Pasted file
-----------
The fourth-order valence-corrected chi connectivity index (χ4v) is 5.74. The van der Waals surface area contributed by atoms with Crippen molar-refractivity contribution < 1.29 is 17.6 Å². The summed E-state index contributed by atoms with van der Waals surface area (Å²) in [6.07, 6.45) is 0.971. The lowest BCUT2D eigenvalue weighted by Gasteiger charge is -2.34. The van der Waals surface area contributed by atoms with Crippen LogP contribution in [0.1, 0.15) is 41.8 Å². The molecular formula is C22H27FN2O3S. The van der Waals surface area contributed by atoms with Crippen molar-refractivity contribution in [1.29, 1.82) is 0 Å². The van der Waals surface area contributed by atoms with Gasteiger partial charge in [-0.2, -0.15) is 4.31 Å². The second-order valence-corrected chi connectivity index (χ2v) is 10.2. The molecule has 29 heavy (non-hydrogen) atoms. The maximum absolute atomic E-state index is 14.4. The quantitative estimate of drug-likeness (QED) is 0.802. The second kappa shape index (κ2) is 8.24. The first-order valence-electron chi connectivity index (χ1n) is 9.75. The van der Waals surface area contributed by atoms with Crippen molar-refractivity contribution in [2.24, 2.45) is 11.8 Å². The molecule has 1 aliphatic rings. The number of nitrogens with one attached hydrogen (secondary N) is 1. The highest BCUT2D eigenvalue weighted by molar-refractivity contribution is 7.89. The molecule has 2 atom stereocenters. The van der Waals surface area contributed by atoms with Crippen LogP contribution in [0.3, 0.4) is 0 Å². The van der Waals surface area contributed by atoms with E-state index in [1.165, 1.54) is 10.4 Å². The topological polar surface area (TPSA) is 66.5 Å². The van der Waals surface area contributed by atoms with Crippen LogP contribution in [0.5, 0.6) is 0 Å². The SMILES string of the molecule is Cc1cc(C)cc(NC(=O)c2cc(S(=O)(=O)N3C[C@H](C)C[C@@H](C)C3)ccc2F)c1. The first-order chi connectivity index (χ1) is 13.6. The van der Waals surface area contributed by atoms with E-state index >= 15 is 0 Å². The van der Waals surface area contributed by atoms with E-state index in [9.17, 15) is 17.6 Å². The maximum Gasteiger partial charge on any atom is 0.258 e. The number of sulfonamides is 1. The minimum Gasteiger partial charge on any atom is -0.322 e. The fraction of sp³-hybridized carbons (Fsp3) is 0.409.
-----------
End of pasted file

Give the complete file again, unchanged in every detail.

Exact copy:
The fourth-order valence-corrected chi connectivity index (χ4v) is 5.74. The van der Waals surface area contributed by atoms with Crippen molar-refractivity contribution < 1.29 is 17.6 Å². The summed E-state index contributed by atoms with van der Waals surface area (Å²) in [6.07, 6.45) is 0.971. The lowest BCUT2D eigenvalue weighted by Gasteiger charge is -2.34. The van der Waals surface area contributed by atoms with Crippen LogP contribution in [0.1, 0.15) is 41.8 Å². The molecular formula is C22H27FN2O3S. The van der Waals surface area contributed by atoms with Crippen molar-refractivity contribution in [1.29, 1.82) is 0 Å². The van der Waals surface area contributed by atoms with Gasteiger partial charge in [-0.2, -0.15) is 4.31 Å². The second-order valence-corrected chi connectivity index (χ2v) is 10.2. The molecule has 29 heavy (non-hydrogen) atoms. The maximum absolute atomic E-state index is 14.4. The quantitative estimate of drug-likeness (QED) is 0.802. The second kappa shape index (κ2) is 8.24. The first-order valence-electron chi connectivity index (χ1n) is 9.75. The van der Waals surface area contributed by atoms with Crippen molar-refractivity contribution in [2.24, 2.45) is 11.8 Å². The molecule has 1 aliphatic rings. The number of nitrogens with one attached hydrogen (secondary N) is 1. The highest BCUT2D eigenvalue weighted by molar-refractivity contribution is 7.89. The molecule has 2 atom stereocenters. The van der Waals surface area contributed by atoms with Crippen LogP contribution in [0.3, 0.4) is 0 Å². The van der Waals surface area contributed by atoms with E-state index in [1.165, 1.54) is 10.4 Å². The topological polar surface area (TPSA) is 66.5 Å². The van der Waals surface area contributed by atoms with Crippen LogP contribution in [0.5, 0.6) is 0 Å². The SMILES string of the molecule is Cc1cc(C)cc(NC(=O)c2cc(S(=O)(=O)N3C[C@H](C)C[C@@H](C)C3)ccc2F)c1. The first-order chi connectivity index (χ1) is 13.6. The van der Waals surface area contributed by atoms with E-state index >= 15 is 0 Å². The van der Waals surface area contributed by atoms with E-state index in [9.17, 15) is 17.6 Å². The maximum Gasteiger partial charge on any atom is 0.258 e. The number of sulfonamides is 1. The minimum Gasteiger partial charge on any atom is -0.322 e. The fraction of sp³-hybridized carbons (Fsp3) is 0.409.